If schools and parents received report cards on the lunches they're serving kids, most wouldn't receive a passing score.
Many lunches, whether served at school or brought from home, are made with bleached flour, artificial sweeteners, food coloring, high-fructose corn syrup, artificial preservatives, hormones and trans fats.
Studies have shown that these ingredients are linked to weight gain, defects in insulin and lipid metabolism, hyperactivity, increased risk of tumors, cancer, digestive issues, asthma, premature heart attacks, diabetes, and overexposure and resistance to antibiotics.
Some of these ingredients are even banned in other countries.
As a parent, what can you do to keep your child healthy? Life Time - The Healthy Way of Life Company, suggests checking in with your child's school to learn where foods are sourced, the nutritional values and ingredients in order to make informed decisions.
“The more highly processed foods are, the more likely they are to contain the seven unsavory ingredients. Meaning they are foods it is best to find alternatives for,” says Laura Burbank, a registered dietitian with the Life Time Foundation.
Until changes are made, Burbank advises actively engaging kids, starting when they're young, in packing lunch at home.
“Getting kids involved in packing their lunches makes them more likely to eat and enjoy them,” says Burbank. "They feel helpful and they're learning along the way."
She says it is important to include a protein, whole grains, fresh fruit, vegetables and healthy fats with every meal, and provides some ideas below.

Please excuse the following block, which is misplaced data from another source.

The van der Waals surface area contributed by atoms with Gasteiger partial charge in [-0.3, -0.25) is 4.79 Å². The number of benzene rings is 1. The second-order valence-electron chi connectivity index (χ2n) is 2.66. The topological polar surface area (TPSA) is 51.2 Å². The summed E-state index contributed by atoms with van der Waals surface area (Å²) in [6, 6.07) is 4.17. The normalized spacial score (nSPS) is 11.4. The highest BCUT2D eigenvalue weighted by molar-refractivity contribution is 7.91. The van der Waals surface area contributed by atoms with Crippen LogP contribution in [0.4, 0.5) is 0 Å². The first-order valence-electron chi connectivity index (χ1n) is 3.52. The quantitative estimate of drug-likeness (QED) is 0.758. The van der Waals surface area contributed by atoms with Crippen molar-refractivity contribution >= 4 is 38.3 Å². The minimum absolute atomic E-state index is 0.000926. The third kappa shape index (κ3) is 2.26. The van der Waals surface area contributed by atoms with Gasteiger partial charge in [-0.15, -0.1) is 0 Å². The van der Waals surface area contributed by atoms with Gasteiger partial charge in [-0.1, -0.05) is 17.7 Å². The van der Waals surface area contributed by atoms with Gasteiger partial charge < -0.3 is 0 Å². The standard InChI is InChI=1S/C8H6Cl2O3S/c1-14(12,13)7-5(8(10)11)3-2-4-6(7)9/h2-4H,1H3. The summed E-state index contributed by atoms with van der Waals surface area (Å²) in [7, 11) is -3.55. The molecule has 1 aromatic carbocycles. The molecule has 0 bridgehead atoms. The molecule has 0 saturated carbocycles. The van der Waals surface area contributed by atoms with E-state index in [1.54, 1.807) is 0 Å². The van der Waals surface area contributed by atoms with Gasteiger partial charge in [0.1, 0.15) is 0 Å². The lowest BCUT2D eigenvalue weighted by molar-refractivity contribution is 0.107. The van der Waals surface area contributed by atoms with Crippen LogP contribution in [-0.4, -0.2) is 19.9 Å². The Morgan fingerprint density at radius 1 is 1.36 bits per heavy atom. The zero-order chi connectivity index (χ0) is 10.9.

Lunch box option one:
• Lunch: turkey or ham sandwich with avocado and spinach on whole grain bread. Look for meat that is free of hormones, antibiotics, nitrates, artificial preservatives and other additives.
• Snack: orange slices and string cheese.
Lunch box option two:
• Lunch: grilled chicken breast, avocado and roasted bell pepper or shredded carrots in a whole grain pita with a Greek yogurt based dressing or pesto.
• Snack: apple slices and almond butter.
If your childs school has a strict nut-free lunchroom guideline, include Greek yogurt with vanilla and/or honey.
Lunch box option three:
• Lunch: a wholesome PB&J made with almond butter and 100 percent fruit preserves on whole grain bread.
• Snack: hard boiled eggs, cherry tomatoes, cucumbers with Greek yogurt based vegetable dipping sauce, or pita chips and peppers with hummus.
Healthier lunch room choices:
Burbank notes that sometimes making lunch at home is not a viable option.
If that is the case, she suggests parents discuss healthy lunch room options with their kids, as studies have shown that in addition to nutritional benefits, healthier diets also associate with higher academic performance.
Things to consider include:
• Choose a salad when available to include more vegetables in the meal.
• Choose white milk over chocolate milk to cut down on sugar intake.
• Choose 1 percent milk over skim or non-fat milk, the higher fat content is more satiating.
• Choose whole grain pasta over bread which may contain bleached flour and preservatives.
• Choose red pasta sauce (vegetable-based) over cream sauce (high in fat).
• Choose fresh fruit over canned fruit which may contain artificial colors, preservatives and sweeteners.
Parents should also be encouraged to talk to the nutrition directors and cafeteria managers about reducing the amount artificial items in the school meals.